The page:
25-2-2444 Polanco v. Board of Review, App. Div. (per curiam) (5 pp.) Polanco appeals from the final agency decision by the Board of Review, Department of Labor, Division of Unemployment and Disability Insurance, concluding that he was ineligible to receive unemployment benefits because of severe misconduct. Polanco worked in a supervisory capacity for Continental Seasoning Inc. (CSI), a food manufacturing company. CSI discharged Polanco for stealing approximately five pounds of sugar. The Appeal Tribunal conducted a telephonic hearing. The examiner listened to testimony from Polanco and Steven Wagner, a CSI plant manager. The appeals examiner rejected Polanco’s testimony that Wagner gave him the sugar as a gift and determined that CSI discharged Polanco from employment for the theft of company property. The appellate panel concludes these findings were properly adopted by the board, and its decision to disqualify Polanco from benefits was supported by substantial, credible evidence and is not arbitrary. The panel rejects Polanco’s contention raised for the first time on appeal that the examiner deprived him of his right to cross-examine Wagner. This argument is belied by the record. The examiner explained to Polanco the Appeal Tribunal hearing procedure, informed Polanco that he could question Wagner, and asked Polanco if he had any questions for Wagner. The panel affirms the denial of benefits. [Decided Jan. 7, 2014.]
25-2-2445 Vargas v. Board of Review, App. Div. (per curiam) (4 pp.) Vargas appeals from the final decision of the Board of Review denying her application for benefits under the unemployment compensation law because she left work voluntarily without good cause attributable to the work. The panel affirms, substantially for the reasons expressed by the board, finding sufficient credible evidence to support the decision that Vargas had failed to meet her burden of showing that her disagreement with her co-workers and her employers’ response—to return the next day to speak with the manager—either alone or collectively justified her voluntary resignation. [Decided Jan. 7, 2014.]
26-3-2462 Price v. 414 9th Street Associates Inc., Law Div., Hudson Co. (Sarkisian, J.S.C.) (19 pp.) Plaintiff filed this taxpayer prerogative writ action challenging defendant Union City Board of Adjustment’s approval of a D-2 (nonconforming use) and D-5 (density) variance. Defendant/applicant 414 9th Street Associates Inc. filed the application with defendant board seeking these variances to legalize an existing basement apartment within an existing six-unit multifamily building, which was triggered by a building department complaint. Under Union City’s land development ordinance, the subject property is a nonconforming use because it is located in an R-zone, which permits one- to three-family homes. The proposed variance would allow the defendant/applicant to legalize and change the subject seventh unit from a three-bedroom to two-bedroom apartment. In addition, a two-bedroom unit in a multifamily building requires a minimum of 750 square feet and since the proposed two-bedroom apartment would only be 709 square feet, a density variance was required. The court finds the record supports the board’s findings that “special reasons” exist to support the granting of the variances and that the positive criteria and negative criteria are satisfied. [Decided Jan. 6, 2014.]
27-2-2446 Morris v. Friske, App. Div. (per curiam) (5 pp.) Defendants appeal from the judgment for $2,431 entered against them pursuant to the Security Deposit Act in this action filed after they failed to return the security deposit posted by the tenants to whom they had rented their home within 30 days of expiration of the lease and failed to provide a timely written notice explaining the reasons for withholding the $3,600 deposit. The panel affirms, substantially for the reasons expressed below, finding that the judge made clear and precise factual findings based on credibility determinations and consideration of the evidence presented and there is no basis on which to disturb his factual determinations, and the judge did not err by admitting testimony from plaintiff, to whom two of the tenants had assigned their rights to obtain the deposit, regarding her personal knowledge regarding the condition of the premises and her attempts to obtain the deposit after the tenants vacated. [Decided Jan. 7, 2014.]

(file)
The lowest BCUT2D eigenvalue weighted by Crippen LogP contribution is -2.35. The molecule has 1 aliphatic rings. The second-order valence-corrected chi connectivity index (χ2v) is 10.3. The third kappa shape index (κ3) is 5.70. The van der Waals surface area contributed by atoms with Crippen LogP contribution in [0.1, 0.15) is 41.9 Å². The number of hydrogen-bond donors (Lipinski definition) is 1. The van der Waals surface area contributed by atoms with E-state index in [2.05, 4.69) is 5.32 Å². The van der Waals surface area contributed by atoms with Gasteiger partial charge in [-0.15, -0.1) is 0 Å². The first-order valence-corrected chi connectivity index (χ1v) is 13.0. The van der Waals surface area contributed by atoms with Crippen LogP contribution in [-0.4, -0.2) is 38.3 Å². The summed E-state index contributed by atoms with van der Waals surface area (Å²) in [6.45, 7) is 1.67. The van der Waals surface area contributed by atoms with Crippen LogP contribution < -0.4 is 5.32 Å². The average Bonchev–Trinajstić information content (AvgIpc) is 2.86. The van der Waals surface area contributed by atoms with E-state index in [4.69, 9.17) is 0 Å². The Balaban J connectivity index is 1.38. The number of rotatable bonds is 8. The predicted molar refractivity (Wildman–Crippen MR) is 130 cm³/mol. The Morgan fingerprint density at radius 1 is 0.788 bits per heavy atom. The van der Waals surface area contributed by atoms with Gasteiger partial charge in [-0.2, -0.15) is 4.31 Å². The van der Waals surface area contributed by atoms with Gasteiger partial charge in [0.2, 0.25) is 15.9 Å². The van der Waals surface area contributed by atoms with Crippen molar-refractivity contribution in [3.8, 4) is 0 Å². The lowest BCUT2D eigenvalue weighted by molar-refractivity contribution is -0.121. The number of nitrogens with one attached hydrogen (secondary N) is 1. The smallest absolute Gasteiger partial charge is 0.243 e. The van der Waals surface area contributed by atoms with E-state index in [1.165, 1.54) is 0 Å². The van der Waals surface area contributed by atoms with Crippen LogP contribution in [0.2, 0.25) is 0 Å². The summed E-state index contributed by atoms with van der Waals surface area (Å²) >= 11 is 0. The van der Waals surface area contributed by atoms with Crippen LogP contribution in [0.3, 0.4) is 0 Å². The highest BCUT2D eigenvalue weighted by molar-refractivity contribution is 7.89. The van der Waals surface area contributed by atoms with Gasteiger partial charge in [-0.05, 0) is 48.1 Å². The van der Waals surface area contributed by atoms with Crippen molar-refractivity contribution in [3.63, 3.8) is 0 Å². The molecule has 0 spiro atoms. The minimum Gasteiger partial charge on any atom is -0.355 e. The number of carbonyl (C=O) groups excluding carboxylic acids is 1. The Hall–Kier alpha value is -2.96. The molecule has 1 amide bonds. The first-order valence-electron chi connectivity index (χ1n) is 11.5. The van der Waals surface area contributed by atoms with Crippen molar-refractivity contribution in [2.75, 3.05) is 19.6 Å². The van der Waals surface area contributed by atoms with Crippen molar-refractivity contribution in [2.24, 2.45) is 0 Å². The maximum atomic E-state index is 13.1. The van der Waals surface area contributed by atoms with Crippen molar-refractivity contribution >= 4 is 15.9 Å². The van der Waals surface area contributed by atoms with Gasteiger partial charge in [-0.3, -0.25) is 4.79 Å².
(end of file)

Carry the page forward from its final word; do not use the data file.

29-2-2463 Fallon v. Batsides, App. Div. (per curiam) (6 pp.) Fallon appeals from an order denying his motion to file a notice of claim under the Tort Claims Act (TCA). The claims are based on the alleged malpractice of Dr. Batsides, who is on the faculty of the University of Medicine and Dentistry of New Jersey and the staff of the Robert Wood Johnson Memorial Hospital. The trial court found that Fallon received and signed written notification of Dr. Batsides’ status and knew or should have known that Dr. Batsides was a state employee. The court further concluded that Fallon failed to establish “extraordinary circumstances” to allow the filing beyond the deadline. On appeal, plaintiff refers to the trial court’s passing reference to Fallon’s hospitalization related to his second bypass surgery as “extraordinary.” He argues that the court’s recognition that this hospitalization was a reason for some of the delay precluded application of the statutory time-bar. The appellate panel rejects the contention that any period of postaccrual disability, no matter how brief, suffices to establish grounds for a grant of leave to file a late notice of claim. Here, the absence of any evidence establishing the duration of Fallon’s hospitalization and recovery or the impact of his condition on his ability to file a notice of claim required a denial of the motion. Absent a showing of “extraordinary circumstances” explaining the delay and a lack of prejudice to the state, the court had no authority to permit the filing beyond the deadline. [Decided Jan. 8, 2014.]